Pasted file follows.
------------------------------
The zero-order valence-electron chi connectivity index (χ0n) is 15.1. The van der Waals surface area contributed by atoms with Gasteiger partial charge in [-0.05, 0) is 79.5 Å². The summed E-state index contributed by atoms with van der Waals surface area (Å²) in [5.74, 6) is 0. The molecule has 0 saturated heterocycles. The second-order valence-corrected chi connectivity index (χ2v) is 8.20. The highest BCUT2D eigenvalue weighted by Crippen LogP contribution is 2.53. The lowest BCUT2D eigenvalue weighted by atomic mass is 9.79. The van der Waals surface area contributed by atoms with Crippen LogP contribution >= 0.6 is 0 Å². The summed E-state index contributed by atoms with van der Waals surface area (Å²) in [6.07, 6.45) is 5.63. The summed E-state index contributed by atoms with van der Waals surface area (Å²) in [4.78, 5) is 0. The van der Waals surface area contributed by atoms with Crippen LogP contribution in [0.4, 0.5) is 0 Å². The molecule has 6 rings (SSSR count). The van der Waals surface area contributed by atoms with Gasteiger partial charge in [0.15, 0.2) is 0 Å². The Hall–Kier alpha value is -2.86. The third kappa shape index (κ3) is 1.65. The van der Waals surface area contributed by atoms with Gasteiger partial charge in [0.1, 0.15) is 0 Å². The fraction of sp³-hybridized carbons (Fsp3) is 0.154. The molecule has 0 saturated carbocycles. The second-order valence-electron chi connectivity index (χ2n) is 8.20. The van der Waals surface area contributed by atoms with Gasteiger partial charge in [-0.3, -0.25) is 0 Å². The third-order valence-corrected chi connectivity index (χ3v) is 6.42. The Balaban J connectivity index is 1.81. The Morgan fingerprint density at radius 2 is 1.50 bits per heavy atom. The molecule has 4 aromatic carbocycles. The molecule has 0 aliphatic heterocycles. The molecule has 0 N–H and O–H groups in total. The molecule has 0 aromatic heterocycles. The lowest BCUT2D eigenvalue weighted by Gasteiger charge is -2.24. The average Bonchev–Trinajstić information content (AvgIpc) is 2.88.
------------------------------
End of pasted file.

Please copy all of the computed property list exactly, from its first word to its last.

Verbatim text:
The zero-order valence-electron chi connectivity index (χ0n) is 15.1. The van der Waals surface area contributed by atoms with Gasteiger partial charge in [-0.05, 0) is 79.5 Å². The summed E-state index contributed by atoms with van der Waals surface area (Å²) in [5.74, 6) is 0. The molecule has 0 saturated heterocycles. The second-order valence-corrected chi connectivity index (χ2v) is 8.20. The highest BCUT2D eigenvalue weighted by Crippen LogP contribution is 2.53. The lowest BCUT2D eigenvalue weighted by atomic mass is 9.79. The van der Waals surface area contributed by atoms with Crippen LogP contribution >= 0.6 is 0 Å². The summed E-state index contributed by atoms with van der Waals surface area (Å²) in [6.07, 6.45) is 5.63. The summed E-state index contributed by atoms with van der Waals surface area (Å²) in [4.78, 5) is 0. The van der Waals surface area contributed by atoms with Crippen LogP contribution in [0.4, 0.5) is 0 Å². The molecule has 6 rings (SSSR count). The van der Waals surface area contributed by atoms with Gasteiger partial charge in [0.15, 0.2) is 0 Å². The Hall–Kier alpha value is -2.86. The third kappa shape index (κ3) is 1.65. The van der Waals surface area contributed by atoms with Gasteiger partial charge in [0.1, 0.15) is 0 Å². The fraction of sp³-hybridized carbons (Fsp3) is 0.154. The molecule has 0 saturated carbocycles. The second-order valence-electron chi connectivity index (χ2n) is 8.20. The van der Waals surface area contributed by atoms with Gasteiger partial charge in [-0.3, -0.25) is 0 Å². The third-order valence-corrected chi connectivity index (χ3v) is 6.42. The Balaban J connectivity index is 1.81. The Morgan fingerprint density at radius 2 is 1.50 bits per heavy atom. The molecule has 4 aromatic carbocycles. The molecule has 0 aliphatic heterocycles. The molecule has 0 N–H and O–H groups in total. The molecule has 0 aromatic heterocycles. The lowest BCUT2D eigenvalue weighted by Gasteiger charge is -2.24. The average Bonchev–Trinajstić information content (AvgIpc) is 2.88.